We have conducted the first bespoke aerial captures of two community projects undertaken by The Nature Conservancy. The Nearmap team is committed to a minimum twice-yearly aerial captures of these projects, as well as giving The Nature Conservancy team and their partners access to our catalogue of historical location data. See below for more details.
Gayini is a vast property of almost 88,000 hectares on Nari Nari Country (the Murray-Darling Basin, New South Wales) owned and managed by its Traditional Custodians. This Nari Nari Tribal Council (NNTC) is protecting a 50,000-year-old legacy of conservation, sustainable agricultural practices and cultural heritage preservation. Following negotiations with state and federal governments, The Nature Conservancy was able to join forces with the Nari Nari Tribal Council in 2018 to fight for the proper management of Gayini by its traditional owners, and in 2019 the land rights were transferred to the NNTC.
The NNTC and The Nature Conservancy plan to introduce other sustainable land uses at the property including carbon farming, educational resources and even ecotourism, with the goal to prove that you can support the economy while keeping your practices sustainable. Our current and archival intelligence will be invaluable in the implementation of these plans.
Fish River Station in the Northern Territory is a 180,000 hectare property in the Northern Territory with exceptionally diverse habitats including savanna woodlands, rainforests and floodplains. Situated alongside the Daly River, its land and waterways provide sanctuary for many unique animals including 21 threatened species such as the Northern Quoll, Gouldian Finch and Northern Masked Owl. The Nature Conservancy is committed to protecting this rich pocket of biodiversity, and worked with various stakeholders to entrust the land to the Indigenous Land Corporation (ILC).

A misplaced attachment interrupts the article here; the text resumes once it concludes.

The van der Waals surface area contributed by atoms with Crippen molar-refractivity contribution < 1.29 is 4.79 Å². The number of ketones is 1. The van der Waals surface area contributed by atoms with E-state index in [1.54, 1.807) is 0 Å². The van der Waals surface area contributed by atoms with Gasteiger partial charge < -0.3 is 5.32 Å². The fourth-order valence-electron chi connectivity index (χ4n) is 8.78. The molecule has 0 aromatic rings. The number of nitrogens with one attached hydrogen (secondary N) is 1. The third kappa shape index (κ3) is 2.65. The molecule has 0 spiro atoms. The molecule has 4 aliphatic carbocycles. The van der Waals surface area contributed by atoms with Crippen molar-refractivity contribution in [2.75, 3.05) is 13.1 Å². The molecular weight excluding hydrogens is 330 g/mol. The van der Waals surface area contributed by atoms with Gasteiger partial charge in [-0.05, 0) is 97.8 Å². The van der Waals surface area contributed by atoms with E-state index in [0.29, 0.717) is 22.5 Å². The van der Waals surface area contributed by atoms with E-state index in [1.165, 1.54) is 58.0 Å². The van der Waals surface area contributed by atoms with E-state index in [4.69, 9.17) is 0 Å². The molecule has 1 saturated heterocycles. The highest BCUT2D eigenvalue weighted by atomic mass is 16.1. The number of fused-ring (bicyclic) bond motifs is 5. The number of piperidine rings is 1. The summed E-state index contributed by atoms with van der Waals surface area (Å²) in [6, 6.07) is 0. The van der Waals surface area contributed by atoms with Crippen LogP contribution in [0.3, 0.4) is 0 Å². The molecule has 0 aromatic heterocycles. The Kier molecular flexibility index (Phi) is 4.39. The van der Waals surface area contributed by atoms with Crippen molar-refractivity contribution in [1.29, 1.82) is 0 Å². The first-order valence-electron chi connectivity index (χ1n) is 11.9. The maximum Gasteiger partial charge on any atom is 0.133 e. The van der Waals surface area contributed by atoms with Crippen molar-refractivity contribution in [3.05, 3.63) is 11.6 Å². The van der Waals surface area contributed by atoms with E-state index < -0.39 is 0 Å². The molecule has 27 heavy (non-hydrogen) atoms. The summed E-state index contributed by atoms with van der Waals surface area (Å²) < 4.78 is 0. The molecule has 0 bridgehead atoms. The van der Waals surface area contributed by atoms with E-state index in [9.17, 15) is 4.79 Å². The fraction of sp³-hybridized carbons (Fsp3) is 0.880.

Since this historic justice was served, The Nature Conservancy has been working alongside the ILC to implement a number of conservation initiatives that will safeguard the future of the land. These include the employment of 25 Indigenous conservation rangers, introducing significant feral animal control, establishing a new Ranger Station and conducting comprehensive biodiversity surveys. Among the most significant achievements are the reduction of destructive late season bushfires at Fish River station from 36% to less than 5% each year, as well as the establishment of a groundbreaking carbon abatement fire program.
At Nearmap, we pioneer change and innovation, and advocate for sustainability. Our Australian-headquartered company specialises in providing location intelligence and high-resolution aerial imagery of entire cities, which can be used in both business and conservation. Our content and location intelligence is used to plan smart cities of the future, support the growth of greener spaces and assist recovery efforts after major natural disasters.
The Nature Conservancy joining forces with our team was a logical step forward in the fight against climate change inaction.